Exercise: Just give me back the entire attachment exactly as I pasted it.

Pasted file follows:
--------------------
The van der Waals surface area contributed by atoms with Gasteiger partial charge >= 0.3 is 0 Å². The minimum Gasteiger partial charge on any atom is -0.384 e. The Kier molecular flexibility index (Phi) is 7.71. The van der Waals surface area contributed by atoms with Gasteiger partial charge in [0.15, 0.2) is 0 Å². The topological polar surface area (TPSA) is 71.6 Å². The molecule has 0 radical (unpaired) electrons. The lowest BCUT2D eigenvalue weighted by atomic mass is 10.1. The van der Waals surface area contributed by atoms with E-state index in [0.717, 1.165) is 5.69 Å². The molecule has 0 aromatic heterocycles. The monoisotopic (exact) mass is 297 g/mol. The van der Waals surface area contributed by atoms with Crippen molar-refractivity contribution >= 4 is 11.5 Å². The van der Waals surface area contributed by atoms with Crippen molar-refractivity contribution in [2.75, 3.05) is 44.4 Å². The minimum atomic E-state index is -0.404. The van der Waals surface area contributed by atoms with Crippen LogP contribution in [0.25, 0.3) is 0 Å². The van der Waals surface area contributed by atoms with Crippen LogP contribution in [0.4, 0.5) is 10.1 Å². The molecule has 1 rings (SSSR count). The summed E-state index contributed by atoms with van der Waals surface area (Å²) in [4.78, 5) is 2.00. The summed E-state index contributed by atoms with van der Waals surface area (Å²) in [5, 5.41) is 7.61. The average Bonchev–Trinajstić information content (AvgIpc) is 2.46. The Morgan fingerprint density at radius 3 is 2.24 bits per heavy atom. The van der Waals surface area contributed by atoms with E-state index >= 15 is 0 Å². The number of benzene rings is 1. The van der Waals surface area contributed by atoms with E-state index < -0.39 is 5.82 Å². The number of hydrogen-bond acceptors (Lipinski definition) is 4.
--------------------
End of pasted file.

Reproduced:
The van der Waals surface area contributed by atoms with Gasteiger partial charge >= 0.3 is 0 Å². The minimum Gasteiger partial charge on any atom is -0.384 e. The Kier molecular flexibility index (Phi) is 7.71. The van der Waals surface area contributed by atoms with Gasteiger partial charge in [0.15, 0.2) is 0 Å². The topological polar surface area (TPSA) is 71.6 Å². The molecule has 0 radical (unpaired) electrons. The lowest BCUT2D eigenvalue weighted by atomic mass is 10.1. The van der Waals surface area contributed by atoms with E-state index in [0.717, 1.165) is 5.69 Å². The molecule has 0 aromatic heterocycles. The monoisotopic (exact) mass is 297 g/mol. The van der Waals surface area contributed by atoms with Crippen molar-refractivity contribution >= 4 is 11.5 Å². The van der Waals surface area contributed by atoms with Crippen molar-refractivity contribution in [2.75, 3.05) is 44.4 Å². The minimum atomic E-state index is -0.404. The van der Waals surface area contributed by atoms with Crippen LogP contribution in [0.25, 0.3) is 0 Å². The van der Waals surface area contributed by atoms with Crippen LogP contribution in [0.4, 0.5) is 10.1 Å². The molecule has 1 rings (SSSR count). The summed E-state index contributed by atoms with van der Waals surface area (Å²) in [4.78, 5) is 2.00. The summed E-state index contributed by atoms with van der Waals surface area (Å²) in [5, 5.41) is 7.61. The average Bonchev–Trinajstić information content (AvgIpc) is 2.46. The Morgan fingerprint density at radius 3 is 2.24 bits per heavy atom. The van der Waals surface area contributed by atoms with E-state index >= 15 is 0 Å². The number of benzene rings is 1. The van der Waals surface area contributed by atoms with E-state index < -0.39 is 5.82 Å². The number of hydrogen-bond acceptors (Lipinski definition) is 4.